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Uwe Jandt

Uwe Jandt

Hamburg University of Technology
Germany

Title: Cell culture synchronization at bioreactor scale under physiological conditions

Biography

Uwe Jandt has completed his PhD at the age of 28 years from doctoral studies at Philips Research Labs, Hamburg, Germany, in cooperation with University of Ulm, Germany. Presently, he is pursuing postdoctoral studies in systems biology and bioprocess engineering at Hamburg University of Technology. As a project leader, he is building a junior research group with focus on metabolic channeling in multi enzyme complexes. He has published more than 15 papers in reputed journals.

Abstract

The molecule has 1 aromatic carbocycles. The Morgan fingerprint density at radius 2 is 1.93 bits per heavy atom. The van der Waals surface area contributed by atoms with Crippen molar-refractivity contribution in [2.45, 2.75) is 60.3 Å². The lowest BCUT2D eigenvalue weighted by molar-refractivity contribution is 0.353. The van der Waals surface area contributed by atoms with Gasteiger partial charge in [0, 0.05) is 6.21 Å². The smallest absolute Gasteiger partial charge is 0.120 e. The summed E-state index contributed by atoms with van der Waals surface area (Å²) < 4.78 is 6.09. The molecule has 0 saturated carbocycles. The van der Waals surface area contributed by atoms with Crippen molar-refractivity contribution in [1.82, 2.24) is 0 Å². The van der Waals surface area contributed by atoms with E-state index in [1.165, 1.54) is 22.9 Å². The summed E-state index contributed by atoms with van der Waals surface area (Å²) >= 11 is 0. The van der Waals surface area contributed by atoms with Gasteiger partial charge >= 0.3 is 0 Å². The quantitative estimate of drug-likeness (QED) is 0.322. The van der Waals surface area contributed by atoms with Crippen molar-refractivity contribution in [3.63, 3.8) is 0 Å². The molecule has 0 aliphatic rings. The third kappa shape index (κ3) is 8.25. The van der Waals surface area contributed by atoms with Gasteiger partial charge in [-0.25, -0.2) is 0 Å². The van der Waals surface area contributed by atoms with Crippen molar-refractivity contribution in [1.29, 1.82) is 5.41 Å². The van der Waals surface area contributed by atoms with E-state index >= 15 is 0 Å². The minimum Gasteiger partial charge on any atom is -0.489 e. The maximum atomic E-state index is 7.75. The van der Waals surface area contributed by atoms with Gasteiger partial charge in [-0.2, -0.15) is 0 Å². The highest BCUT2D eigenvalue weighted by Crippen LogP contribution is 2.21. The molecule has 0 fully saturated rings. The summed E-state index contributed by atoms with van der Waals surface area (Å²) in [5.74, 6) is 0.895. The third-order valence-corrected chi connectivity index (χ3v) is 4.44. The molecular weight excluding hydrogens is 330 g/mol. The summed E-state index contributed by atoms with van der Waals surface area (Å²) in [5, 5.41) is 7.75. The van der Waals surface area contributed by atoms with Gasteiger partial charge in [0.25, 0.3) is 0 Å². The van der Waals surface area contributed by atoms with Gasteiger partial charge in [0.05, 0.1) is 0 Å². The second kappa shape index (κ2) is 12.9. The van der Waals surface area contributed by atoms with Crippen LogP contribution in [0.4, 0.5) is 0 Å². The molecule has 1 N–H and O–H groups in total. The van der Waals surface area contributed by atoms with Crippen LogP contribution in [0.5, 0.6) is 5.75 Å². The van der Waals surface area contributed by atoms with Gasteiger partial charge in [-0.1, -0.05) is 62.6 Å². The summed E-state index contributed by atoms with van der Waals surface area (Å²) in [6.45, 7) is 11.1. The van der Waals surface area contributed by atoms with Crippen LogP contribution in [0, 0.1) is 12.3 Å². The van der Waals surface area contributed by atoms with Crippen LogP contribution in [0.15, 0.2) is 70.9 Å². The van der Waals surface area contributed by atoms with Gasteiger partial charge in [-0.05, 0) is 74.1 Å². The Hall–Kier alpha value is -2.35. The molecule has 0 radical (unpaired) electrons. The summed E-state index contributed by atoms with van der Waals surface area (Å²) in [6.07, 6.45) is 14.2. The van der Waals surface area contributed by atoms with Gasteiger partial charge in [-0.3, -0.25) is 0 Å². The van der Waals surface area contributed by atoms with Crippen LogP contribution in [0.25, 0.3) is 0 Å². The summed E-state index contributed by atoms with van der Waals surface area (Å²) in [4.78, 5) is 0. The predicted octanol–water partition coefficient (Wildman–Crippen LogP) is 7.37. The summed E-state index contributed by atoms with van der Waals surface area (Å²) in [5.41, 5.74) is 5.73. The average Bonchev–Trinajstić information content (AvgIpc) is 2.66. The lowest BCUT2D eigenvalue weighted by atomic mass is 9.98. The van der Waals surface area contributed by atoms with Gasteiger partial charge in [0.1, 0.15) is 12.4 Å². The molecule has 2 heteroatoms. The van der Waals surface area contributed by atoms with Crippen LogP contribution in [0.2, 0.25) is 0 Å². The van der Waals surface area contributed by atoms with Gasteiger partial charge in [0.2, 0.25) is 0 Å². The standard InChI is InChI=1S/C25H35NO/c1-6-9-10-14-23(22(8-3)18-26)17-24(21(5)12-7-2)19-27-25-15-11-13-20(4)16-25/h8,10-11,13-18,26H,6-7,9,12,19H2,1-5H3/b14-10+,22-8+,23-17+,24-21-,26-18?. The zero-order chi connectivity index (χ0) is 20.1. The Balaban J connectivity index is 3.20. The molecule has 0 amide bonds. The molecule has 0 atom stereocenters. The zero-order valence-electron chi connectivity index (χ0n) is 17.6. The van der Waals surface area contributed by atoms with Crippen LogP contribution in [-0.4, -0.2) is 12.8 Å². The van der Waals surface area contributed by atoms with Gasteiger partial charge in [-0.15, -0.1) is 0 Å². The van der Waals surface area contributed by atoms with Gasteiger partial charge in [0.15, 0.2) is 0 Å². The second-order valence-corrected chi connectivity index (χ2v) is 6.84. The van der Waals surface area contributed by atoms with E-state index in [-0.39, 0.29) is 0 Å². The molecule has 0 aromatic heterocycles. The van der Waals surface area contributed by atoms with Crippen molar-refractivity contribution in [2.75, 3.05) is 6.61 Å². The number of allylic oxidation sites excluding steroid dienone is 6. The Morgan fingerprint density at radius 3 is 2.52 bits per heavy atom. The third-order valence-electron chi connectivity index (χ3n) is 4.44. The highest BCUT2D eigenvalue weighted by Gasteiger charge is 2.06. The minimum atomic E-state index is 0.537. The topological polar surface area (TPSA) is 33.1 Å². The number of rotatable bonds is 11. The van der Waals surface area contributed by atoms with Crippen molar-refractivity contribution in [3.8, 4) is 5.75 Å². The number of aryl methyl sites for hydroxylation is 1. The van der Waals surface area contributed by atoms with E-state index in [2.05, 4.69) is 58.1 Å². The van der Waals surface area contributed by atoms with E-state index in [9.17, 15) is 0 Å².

The behavior of cell cultures is determined by complex regulations and interactions, both on cellular level and within mixed populations. Heterogeneity in cell cultures is largely caused by the progress of the cell cycle. In order to elucidate cell-cycle dependent regulations in cell cultures, it is desirable to synchronize a culture with minimal perturbation, cultivate it under physiological conditions and apply subpopulation-resolved analysis and modeling approaches. One main critical point is to define a suitable synchronization method that both preserves physiological conditions and achieves high yield to enable further cultivation in bioreactor scale (i.e. at least 1 L). Common chemical methods, like double thymidine block, serum starvation and others, are suspected – or even proven – to not yield accurately synchronized cultures or to otherwise interfere with cell physiology. Membrane elution, also referred to as ”eukaryotic baby machine” provides extremely accurately synchronized cells, but with low yield. We use countercurrent-flow centrifugal elutriation as a reliable physical selective synchronization method and demonstrate the successful adaptation of cell-cycle dependent population balance ensemble model on mammalian producer suspension cell lines (CHO-K1, human AGE1.HN, and HEK293s). We show how to obtain reliable phase-specific parameters with high significance and thereby how to quantitatively determine the accuracy of synchronization and verification or falsification of actual phase-dependency of certain cellular processes. These are for example lactate by-production or the regulation of central metabolic switches as represented by the pyruvate dehydrogenase complex (PDC). In this context, we also focus on specific preconditions to judge the validity of the applied synchronization procedure and subsequent analysis.